Stomach, Forestomach - Diverticulum

Image of diverticulum in the forestomach from a female B6C3F1 mouse in a chronic study
Stomach, Forestomach - Diverticulum in a female B6C3F1 mouse from a chronic study. An out-pouching of the wall of the forestomach filled with keratin, inflammatory cells, and ingesta is present.
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Image of diverticulum in the forestomach from a male B6C3F1 mouse in a chronic study
Stomach, Forestomach - Diverticulum in a male B6C3F1 mouse from a chronic study. An out-pouching of the wall of the forestomach is present.
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comment:

Diverticula are more common in the forestomach than in the glandular stomach but can occur from the esophagus to the colon. Diverticula are congenital defects characterized by out-pouchings of a portion of the wall in which the normal cell types are present. The wall and lumen of a diverticulum are continuous with the wall and lumen of the forestomach ( Figure 1image opens in a pop-up window and Figure 2image opens in a pop-up window ), although the communication between them is not always visible ( Figure 2image opens in a pop-up window ). Diverticula are occasionally misdiagnosed as a adenomas, but diverticula lack many of the features of neoplasms, such as a mass-like proliferation of cells, cellular atypia, and loss of normal architecture. Diverticula may become impacted with food, ulcerate, become locally inflamed, and eventually perforate, leading to abscess formation. Diverticula are considered incidental lesions.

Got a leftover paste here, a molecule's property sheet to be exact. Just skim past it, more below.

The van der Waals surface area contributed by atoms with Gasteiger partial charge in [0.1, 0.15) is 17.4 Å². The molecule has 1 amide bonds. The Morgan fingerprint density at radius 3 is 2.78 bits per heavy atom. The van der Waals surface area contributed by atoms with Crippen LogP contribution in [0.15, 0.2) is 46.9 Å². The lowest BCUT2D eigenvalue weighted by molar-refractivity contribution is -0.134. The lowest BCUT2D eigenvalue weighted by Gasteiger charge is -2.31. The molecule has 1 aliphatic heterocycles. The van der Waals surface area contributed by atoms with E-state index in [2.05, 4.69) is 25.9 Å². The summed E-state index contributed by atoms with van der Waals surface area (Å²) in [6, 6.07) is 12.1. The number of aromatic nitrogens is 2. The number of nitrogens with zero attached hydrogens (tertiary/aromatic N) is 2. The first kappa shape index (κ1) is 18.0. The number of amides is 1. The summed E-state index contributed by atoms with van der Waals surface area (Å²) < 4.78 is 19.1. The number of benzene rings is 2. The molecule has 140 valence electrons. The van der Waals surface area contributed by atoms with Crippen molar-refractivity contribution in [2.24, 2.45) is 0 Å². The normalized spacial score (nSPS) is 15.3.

recommendation:

Diverticulum should be diagnosed but not graded. Associated lesions, such as inflammation or ulcer, may be diagnosed separately if warranted by severity, but the pathologist should make the association with the diverticulum clear in the pathology narrative.

references:

Bertram TA, Markovits JE, Juliana MM. 1996. Non-proliferative lesions of the alimentary canal in rats GI-1. In Guides for Toxicologic Pathology. STP/ARP/AFIP, Washington, DC, 1-16.
Full Text: https://www.toxpath.org/docs/SSNDC/GINonproliferativeRat.pdf

Leininger JR, Jokinen MP, Dangler CA, Whiteley LO. 1999. Oral cavity, esophagus, and stomach. In: Pathology of the Mouse (Maronpot RR, ed). Cache River Press, St Louis, MO, 29-48.
Abstract: http://www.cacheriverpress.com/books/pathmouse.htm